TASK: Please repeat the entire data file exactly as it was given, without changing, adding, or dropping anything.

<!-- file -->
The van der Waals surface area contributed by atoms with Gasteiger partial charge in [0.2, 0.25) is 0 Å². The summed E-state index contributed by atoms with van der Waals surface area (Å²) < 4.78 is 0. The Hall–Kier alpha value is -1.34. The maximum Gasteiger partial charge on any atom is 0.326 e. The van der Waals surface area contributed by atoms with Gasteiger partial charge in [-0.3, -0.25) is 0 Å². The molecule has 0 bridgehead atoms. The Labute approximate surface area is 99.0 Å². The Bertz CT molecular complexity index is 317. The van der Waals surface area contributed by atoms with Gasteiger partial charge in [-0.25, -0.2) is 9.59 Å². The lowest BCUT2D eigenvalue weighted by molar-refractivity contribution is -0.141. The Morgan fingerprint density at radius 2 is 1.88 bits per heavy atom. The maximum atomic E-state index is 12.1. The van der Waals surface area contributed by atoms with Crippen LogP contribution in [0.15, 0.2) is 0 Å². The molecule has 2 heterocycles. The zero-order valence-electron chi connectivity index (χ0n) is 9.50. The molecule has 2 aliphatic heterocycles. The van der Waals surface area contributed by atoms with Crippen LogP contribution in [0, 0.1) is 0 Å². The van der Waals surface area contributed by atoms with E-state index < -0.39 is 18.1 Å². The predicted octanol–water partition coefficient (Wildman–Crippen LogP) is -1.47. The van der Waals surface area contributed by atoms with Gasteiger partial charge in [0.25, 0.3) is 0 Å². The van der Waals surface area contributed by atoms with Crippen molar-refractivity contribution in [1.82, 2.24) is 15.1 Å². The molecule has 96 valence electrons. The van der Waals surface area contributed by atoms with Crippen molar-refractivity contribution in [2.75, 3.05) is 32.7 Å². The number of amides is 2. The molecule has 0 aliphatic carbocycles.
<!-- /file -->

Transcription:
The van der Waals surface area contributed by atoms with Gasteiger partial charge in [0.2, 0.25) is 0 Å². The summed E-state index contributed by atoms with van der Waals surface area (Å²) < 4.78 is 0. The Hall–Kier alpha value is -1.34. The maximum Gasteiger partial charge on any atom is 0.326 e. The van der Waals surface area contributed by atoms with Gasteiger partial charge in [-0.3, -0.25) is 0 Å². The molecule has 0 bridgehead atoms. The Labute approximate surface area is 99.0 Å². The Bertz CT molecular complexity index is 317. The van der Waals surface area contributed by atoms with Gasteiger partial charge in [-0.25, -0.2) is 9.59 Å². The lowest BCUT2D eigenvalue weighted by molar-refractivity contribution is -0.141. The Morgan fingerprint density at radius 2 is 1.88 bits per heavy atom. The maximum atomic E-state index is 12.1. The van der Waals surface area contributed by atoms with Crippen LogP contribution in [0.15, 0.2) is 0 Å². The molecule has 2 heterocycles. The zero-order valence-electron chi connectivity index (χ0n) is 9.50. The molecule has 2 aliphatic heterocycles. The van der Waals surface area contributed by atoms with Crippen LogP contribution in [0, 0.1) is 0 Å². The van der Waals surface area contributed by atoms with E-state index < -0.39 is 18.1 Å². The predicted octanol–water partition coefficient (Wildman–Crippen LogP) is -1.47. The van der Waals surface area contributed by atoms with Gasteiger partial charge in [0.25, 0.3) is 0 Å². The van der Waals surface area contributed by atoms with Crippen molar-refractivity contribution in [1.82, 2.24) is 15.1 Å². The molecule has 96 valence electrons. The van der Waals surface area contributed by atoms with Crippen molar-refractivity contribution in [2.75, 3.05) is 32.7 Å². The number of amides is 2. The molecule has 0 aliphatic carbocycles.